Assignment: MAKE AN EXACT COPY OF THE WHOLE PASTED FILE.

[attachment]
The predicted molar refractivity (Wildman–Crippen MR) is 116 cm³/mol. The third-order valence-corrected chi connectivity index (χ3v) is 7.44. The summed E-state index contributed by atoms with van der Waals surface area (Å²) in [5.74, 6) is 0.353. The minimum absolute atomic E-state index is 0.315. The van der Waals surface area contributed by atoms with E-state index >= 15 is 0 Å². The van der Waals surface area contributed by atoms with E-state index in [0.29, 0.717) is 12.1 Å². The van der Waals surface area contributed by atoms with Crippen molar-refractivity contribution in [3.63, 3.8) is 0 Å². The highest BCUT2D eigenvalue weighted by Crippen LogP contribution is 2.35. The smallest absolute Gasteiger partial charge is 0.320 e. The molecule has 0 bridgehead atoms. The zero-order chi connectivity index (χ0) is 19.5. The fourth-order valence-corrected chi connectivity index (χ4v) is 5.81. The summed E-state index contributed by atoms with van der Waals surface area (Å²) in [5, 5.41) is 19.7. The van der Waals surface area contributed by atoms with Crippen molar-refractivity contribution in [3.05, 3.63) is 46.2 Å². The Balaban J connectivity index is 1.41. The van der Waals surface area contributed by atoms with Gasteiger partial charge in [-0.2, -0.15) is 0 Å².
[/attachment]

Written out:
The predicted molar refractivity (Wildman–Crippen MR) is 116 cm³/mol. The third-order valence-corrected chi connectivity index (χ3v) is 7.44. The summed E-state index contributed by atoms with van der Waals surface area (Å²) in [5.74, 6) is 0.353. The minimum absolute atomic E-state index is 0.315. The van der Waals surface area contributed by atoms with E-state index >= 15 is 0 Å². The van der Waals surface area contributed by atoms with E-state index in [0.29, 0.717) is 12.1 Å². The van der Waals surface area contributed by atoms with Crippen molar-refractivity contribution in [3.63, 3.8) is 0 Å². The highest BCUT2D eigenvalue weighted by Crippen LogP contribution is 2.35. The smallest absolute Gasteiger partial charge is 0.320 e. The molecule has 0 bridgehead atoms. The zero-order chi connectivity index (χ0) is 19.5. The fourth-order valence-corrected chi connectivity index (χ4v) is 5.81. The summed E-state index contributed by atoms with van der Waals surface area (Å²) in [5, 5.41) is 19.7. The van der Waals surface area contributed by atoms with Crippen molar-refractivity contribution in [3.05, 3.63) is 46.2 Å². The Balaban J connectivity index is 1.41. The van der Waals surface area contributed by atoms with Gasteiger partial charge in [-0.2, -0.15) is 0 Å².